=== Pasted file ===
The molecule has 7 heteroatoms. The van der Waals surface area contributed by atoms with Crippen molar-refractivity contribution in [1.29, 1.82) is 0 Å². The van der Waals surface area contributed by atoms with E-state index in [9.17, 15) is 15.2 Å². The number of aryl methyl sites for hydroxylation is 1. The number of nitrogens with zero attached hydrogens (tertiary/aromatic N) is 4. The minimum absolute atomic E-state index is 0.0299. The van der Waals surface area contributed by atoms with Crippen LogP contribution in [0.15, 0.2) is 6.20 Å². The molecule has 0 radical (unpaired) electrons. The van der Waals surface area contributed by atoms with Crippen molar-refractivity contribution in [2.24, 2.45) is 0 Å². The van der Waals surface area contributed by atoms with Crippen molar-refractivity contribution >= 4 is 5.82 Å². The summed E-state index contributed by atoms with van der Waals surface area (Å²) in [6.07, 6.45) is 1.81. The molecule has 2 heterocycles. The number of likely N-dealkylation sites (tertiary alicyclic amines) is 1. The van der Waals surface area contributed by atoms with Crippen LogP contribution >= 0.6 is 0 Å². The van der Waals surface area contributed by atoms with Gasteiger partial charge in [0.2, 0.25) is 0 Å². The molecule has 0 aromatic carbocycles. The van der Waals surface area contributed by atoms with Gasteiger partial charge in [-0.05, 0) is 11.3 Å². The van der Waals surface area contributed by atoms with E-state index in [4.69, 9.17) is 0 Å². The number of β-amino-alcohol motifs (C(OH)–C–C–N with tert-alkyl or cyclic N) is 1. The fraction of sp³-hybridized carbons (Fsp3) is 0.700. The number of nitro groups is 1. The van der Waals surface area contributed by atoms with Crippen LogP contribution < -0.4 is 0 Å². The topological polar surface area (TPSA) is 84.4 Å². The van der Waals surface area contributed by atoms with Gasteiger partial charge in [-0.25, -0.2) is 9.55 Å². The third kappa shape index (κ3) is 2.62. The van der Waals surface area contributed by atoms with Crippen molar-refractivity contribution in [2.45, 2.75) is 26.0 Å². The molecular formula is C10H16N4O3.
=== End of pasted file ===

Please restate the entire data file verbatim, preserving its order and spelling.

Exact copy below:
The molecule has 7 heteroatoms. The van der Waals surface area contributed by atoms with Crippen molar-refractivity contribution in [1.29, 1.82) is 0 Å². The van der Waals surface area contributed by atoms with E-state index in [9.17, 15) is 15.2 Å². The number of aryl methyl sites for hydroxylation is 1. The number of nitrogens with zero attached hydrogens (tertiary/aromatic N) is 4. The minimum absolute atomic E-state index is 0.0299. The van der Waals surface area contributed by atoms with Crippen LogP contribution in [0.15, 0.2) is 6.20 Å². The molecule has 0 radical (unpaired) electrons. The van der Waals surface area contributed by atoms with Crippen molar-refractivity contribution in [2.24, 2.45) is 0 Å². The van der Waals surface area contributed by atoms with Crippen molar-refractivity contribution >= 4 is 5.82 Å². The summed E-state index contributed by atoms with van der Waals surface area (Å²) in [6.07, 6.45) is 1.81. The molecule has 2 heterocycles. The number of likely N-dealkylation sites (tertiary alicyclic amines) is 1. The van der Waals surface area contributed by atoms with Crippen LogP contribution >= 0.6 is 0 Å². The van der Waals surface area contributed by atoms with Gasteiger partial charge in [0.2, 0.25) is 0 Å². The molecule has 0 aromatic carbocycles. The van der Waals surface area contributed by atoms with Gasteiger partial charge in [-0.05, 0) is 11.3 Å². The van der Waals surface area contributed by atoms with E-state index in [4.69, 9.17) is 0 Å². The number of β-amino-alcohol motifs (C(OH)–C–C–N with tert-alkyl or cyclic N) is 1. The fraction of sp³-hybridized carbons (Fsp3) is 0.700. The number of nitro groups is 1. The van der Waals surface area contributed by atoms with Crippen LogP contribution < -0.4 is 0 Å². The topological polar surface area (TPSA) is 84.4 Å². The van der Waals surface area contributed by atoms with Gasteiger partial charge in [-0.25, -0.2) is 9.55 Å². The third kappa shape index (κ3) is 2.62. The van der Waals surface area contributed by atoms with Crippen molar-refractivity contribution in [2.45, 2.75) is 26.0 Å². The molecular formula is C10H16N4O3.